Even though the room is no longer  furnished with Mrs. Lancaster's antiques (Mario calls the room "a scrapbook of her life") it is still lyrical.

 The money shot: a close up of the glazed "egg yolk" walls

The faux marbre baseboards

At the far end of the room is a pair of double doors that open to this practical small butler's pantry complete with dumbwaiter

The bay windows are deep and conceal these closets

BEFORE: The room in 1947 (which I included in Regency Redux)
It was originally designed by Sir Jeffry Wyattville, George IV's architect, who most notably made extensive alterations to Windor Castle between 1824–1828

AFTER: In 1957, Nancy Lancaster moved into the set of rooms above the shop to economize. This photograph by James Mortimer shows it in 1982.

Reading list: John Cornforth, The Inspiration of the Past

Part III: Vita Sackville-West & Sissinghurst

20 June 2014

Where the hollyhocks grow on every corner… London Diary, Part I

When Mario Buatta, Il Principe di Chintz, wondered if I might be going to London anytime soon, I pounced on the opportunity to tag along.  London in June is glorious – the weather is that civilized state of sunny but not scorching; hat shopping for Asc't is in full gear (as you know, fascinators or any headgear under 4" circumference will not get you inside the royal enclosure), and the art and antiques scene is buzzing with shows and sales.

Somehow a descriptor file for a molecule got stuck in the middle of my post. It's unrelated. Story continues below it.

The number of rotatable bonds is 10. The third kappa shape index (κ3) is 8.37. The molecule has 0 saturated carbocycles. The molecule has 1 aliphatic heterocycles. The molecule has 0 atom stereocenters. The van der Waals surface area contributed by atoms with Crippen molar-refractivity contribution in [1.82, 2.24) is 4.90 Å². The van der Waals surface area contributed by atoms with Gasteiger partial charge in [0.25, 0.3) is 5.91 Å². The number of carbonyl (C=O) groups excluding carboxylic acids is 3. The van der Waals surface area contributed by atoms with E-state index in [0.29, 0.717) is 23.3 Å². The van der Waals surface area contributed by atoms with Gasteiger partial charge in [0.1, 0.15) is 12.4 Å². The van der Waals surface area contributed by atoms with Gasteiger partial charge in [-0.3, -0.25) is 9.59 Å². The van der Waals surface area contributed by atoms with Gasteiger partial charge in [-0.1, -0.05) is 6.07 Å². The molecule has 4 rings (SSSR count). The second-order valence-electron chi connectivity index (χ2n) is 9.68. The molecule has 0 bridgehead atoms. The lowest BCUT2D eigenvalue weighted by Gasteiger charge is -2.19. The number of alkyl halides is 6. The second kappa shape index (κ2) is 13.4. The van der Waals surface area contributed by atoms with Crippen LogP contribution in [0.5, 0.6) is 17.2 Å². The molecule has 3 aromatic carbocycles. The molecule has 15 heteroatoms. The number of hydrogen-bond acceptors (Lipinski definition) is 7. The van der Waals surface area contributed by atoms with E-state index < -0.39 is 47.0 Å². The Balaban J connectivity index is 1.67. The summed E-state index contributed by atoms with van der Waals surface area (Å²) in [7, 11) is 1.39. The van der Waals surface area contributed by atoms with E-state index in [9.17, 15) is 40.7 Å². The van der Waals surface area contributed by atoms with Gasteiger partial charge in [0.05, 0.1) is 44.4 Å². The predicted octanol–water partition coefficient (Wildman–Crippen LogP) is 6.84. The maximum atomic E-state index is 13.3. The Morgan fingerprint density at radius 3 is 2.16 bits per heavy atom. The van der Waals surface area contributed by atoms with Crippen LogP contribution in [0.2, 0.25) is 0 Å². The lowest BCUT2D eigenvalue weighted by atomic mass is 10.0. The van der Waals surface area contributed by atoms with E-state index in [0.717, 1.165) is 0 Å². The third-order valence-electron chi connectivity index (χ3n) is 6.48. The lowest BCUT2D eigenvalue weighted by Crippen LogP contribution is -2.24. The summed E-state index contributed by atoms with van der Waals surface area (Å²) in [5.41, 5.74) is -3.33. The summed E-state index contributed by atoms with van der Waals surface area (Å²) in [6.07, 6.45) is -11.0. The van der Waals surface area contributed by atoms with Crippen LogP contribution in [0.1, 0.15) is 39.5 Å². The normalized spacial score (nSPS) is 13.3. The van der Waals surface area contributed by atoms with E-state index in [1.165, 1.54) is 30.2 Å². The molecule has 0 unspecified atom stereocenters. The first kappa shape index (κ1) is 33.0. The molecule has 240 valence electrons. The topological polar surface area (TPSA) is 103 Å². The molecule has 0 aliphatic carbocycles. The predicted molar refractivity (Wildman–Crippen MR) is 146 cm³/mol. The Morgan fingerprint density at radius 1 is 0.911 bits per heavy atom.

Speaking of which, Mario and I rendez-voused at the opening of the Haughtons' Art Antiques London fair.  The show originated as a much-acclaimed ceramics show and it continues to be particularly strong in that category.

While a monkey caught Mario's eye on Brian Haughton's stand, I was gobsmacked by this unusual 18th century faience boar's leg tureen.  German, of course.

A stand hung in the vein of John Soane

Mario thought this aristocratic gentleman resembled our mayor Bill de Blasio.

The opening night benefited Princess Eugenie's charity Children in Crisis.  Throughout the show and outdoors, a somewhat bizarre note was struck by a company of actors circulating in Dickensian dress.  After quaffing a glass of Champagne and Victorian lemonade, Mario and I hopped it over to Mayfair to dine with old clients and friends at George, the most informal of Mark Birley's clubs.  I knew I had to order the roast chicken when I saw it was accompanied by bacon and mashed potatoes.  Afterward, we window-shopped Neame across the street where Mario spied a promising pagoda-topped mirror during which an at first amusing but then disconcerting man with a passion for chickens engaged us in conversation.